2015 Funding Awarded to Cobleskill and Morris for Community Health Improvement

November 11, 2015

Cooperstown, NY – Over $17,500 dollars in mini grants have been awarded to 13 projects aimed at improving the health of students and community members in Morris and Cobleskill. The grants were awarded by the Bassett Research Institute’s 5210 program and are meant to help develop, implement or enhance projects that will lead to and sustain healthy behaviors.

In Cobleskill, $11,084 was awarded to nine of 13 projects that include such initiatives as raised-bed gardens for Catholic Charities’ food pantry, walking/running shoes for participants of the expanded food and nutrition program at Cornell Cooperative Extension, enhancement of the Kindermusik program at SUNY Cobleskill’s Effie Bennett-Powe Child Development Center and, at the Cobleskill-Richmondville School, a student running club, collapsible water bottles, a screen free week fun night, and tricycles for students with disabilities to encourage physical activity. To promote the 5210 message, a portable 5210 display will also be made by SUNY Cobleskill for use at community events.

Morris Central School received $6,448 to fund four projects in support of the 5210 initiative. One of the projects will provide smoothies as part of the school breakfast program. Another project will provide fidget desks equipped with foot pendulums that allow students to swing their feet as they work. The desks will be used for special education students to enable movement during class and increase physical activity. The grant will also help sustain a community read program and provide books to children. The final project to receive a portion of the mini grant will resurrect the greenhouse at Morris Central School and support the establishment of a class to increase agricultural awareness.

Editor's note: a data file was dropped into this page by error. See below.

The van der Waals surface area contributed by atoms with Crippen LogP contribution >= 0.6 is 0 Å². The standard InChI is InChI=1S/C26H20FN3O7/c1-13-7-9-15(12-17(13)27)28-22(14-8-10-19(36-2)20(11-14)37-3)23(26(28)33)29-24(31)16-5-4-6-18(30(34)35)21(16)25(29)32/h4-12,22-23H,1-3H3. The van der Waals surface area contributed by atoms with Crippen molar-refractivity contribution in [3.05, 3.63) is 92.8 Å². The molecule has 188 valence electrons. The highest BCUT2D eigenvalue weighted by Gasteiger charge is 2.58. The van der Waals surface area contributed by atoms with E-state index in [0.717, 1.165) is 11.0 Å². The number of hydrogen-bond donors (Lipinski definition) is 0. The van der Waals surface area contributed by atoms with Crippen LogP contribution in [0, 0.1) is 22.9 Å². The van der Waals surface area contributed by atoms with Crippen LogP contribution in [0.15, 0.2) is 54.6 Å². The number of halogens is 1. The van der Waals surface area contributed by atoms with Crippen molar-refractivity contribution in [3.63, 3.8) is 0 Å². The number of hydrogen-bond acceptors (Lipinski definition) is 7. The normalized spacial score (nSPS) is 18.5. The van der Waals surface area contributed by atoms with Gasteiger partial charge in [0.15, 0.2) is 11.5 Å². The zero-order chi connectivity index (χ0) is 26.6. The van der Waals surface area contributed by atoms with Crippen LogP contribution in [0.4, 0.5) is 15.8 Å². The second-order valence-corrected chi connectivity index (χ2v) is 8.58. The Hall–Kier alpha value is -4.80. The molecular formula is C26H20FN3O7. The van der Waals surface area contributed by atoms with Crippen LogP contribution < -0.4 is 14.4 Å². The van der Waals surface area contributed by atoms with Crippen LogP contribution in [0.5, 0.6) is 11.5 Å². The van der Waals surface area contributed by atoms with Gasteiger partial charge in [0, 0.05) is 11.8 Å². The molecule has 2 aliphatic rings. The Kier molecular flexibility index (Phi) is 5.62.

The Bassett Research Institute at Bassett Medical Center in Cooperstown began “5210 Every Day!” as a pilot program in Edmeston and Delhi in the fall of 2013. Since then, the program has expanded to the communities of Morris and Cobleskill. The 5210 program engages schools, work sites, health care providers, and community, preschool and after-school programs in promoting healthy choices for kids. It is based on a very successful program in the state of Maine.

The 5210 program has been implemented in nearly 350 schools, childcare centers, doctors’ offices and after school programs in Maine with promising results. Surveys over time of parents and children show increased knowledge of 5210 recommendations, more effective counseling on 5210 behaviors during doctor’s appointments and a greater percentage of children meeting the 5210 goals, especially after exposure to 5210 messages from multiple sectors of the community.

According to the Centers for Disease Control and Prevention, obesity now affects 17 percent of all children and adolescents in the United States – triple the rate from just one generation ago.

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